|Publication number||US4490584 A|
|Application number||US 06/476,626|
|Publication date||Dec 25, 1984|
|Filing date||Mar 18, 1983|
|Priority date||Mar 18, 1983|
|Also published as||EP0185815A1|
|Publication number||06476626, 476626, US 4490584 A, US 4490584A, US-A-4490584, US4490584 A, US4490584A|
|Inventors||Robert E. Lucey|
|Original Assignee||Controlonics Corporation|
|Export Citation||BiBTeX, EndNote, RefMan|
|Patent Citations (2), Referenced by (19), Classifications (9), Legal Events (5)|
|External Links: USPTO, USPTO Assignment, Espacenet|
The present invention relates to remote telephone systems in which a remote unit transmits outgoing telephone signals from a microphone to a network associated receiver for transmission over the telephone network and receives incoming messages from the telephone network for application to a loudspeaker from which incoming messages are broadcast to the user at the remote unit. In such systems the distance between the remote unit and the network associated system can vary significantly. This variation will affect the perceived level of the signal broadcast on the loudspeaker. In addition, variations in telephone network line characteristics can change the signal level and noise on the incoming message received for broadcast by the loudspeaker.
In order to adapt the signal level of messages applied to the network some form of automatic attenuation or gain control is typically utilized to attenuate the signal received from the remote unit so that when it is applied to the network it will not exceed a predetermined signal level and is generally maintained at that level. Circumstances can exist where the received signal level is insufficient to maintain that level and permit application of a signal of desired strength to the network, for example, if the microphone on the remote unit is held at too great a distance from the user's mouth or the user speaks too soft. Some means is therefore desirable to prevent this circumstance.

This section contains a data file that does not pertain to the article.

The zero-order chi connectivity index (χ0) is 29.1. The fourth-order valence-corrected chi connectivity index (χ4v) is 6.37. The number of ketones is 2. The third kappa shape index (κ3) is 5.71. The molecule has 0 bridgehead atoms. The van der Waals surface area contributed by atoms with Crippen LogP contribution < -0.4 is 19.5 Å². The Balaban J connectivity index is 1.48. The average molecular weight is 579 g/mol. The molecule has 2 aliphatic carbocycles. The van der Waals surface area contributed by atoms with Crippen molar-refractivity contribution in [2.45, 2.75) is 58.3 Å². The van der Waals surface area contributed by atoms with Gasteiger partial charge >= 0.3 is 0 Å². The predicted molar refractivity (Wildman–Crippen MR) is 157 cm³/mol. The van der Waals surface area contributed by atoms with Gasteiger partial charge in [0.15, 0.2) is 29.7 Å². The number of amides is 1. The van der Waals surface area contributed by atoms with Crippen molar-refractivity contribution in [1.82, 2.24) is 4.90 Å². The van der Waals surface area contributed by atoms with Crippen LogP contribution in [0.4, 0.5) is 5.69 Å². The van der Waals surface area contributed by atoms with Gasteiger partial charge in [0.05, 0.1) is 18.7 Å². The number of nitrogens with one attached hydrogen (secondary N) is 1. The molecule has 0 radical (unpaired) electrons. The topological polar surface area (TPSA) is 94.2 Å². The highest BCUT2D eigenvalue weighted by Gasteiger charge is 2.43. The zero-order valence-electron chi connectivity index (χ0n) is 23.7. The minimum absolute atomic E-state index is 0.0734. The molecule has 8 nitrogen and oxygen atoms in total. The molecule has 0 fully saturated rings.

Because, as noted above, the perceived signal level of the audio broadcast from the loudspeaker to the user at the remote location can vary, some form of volume control over this broadcast level is desirable to maintain a predetermined loudness or preceived loudness at the location of the remote unit. Such a volume control, however, must be under the control of the user at the remote unit in order to be practical. The capability of providing remote volume control does not exist or would exist only through the additional complexity of the transmission from the remote unit of an additional control signal.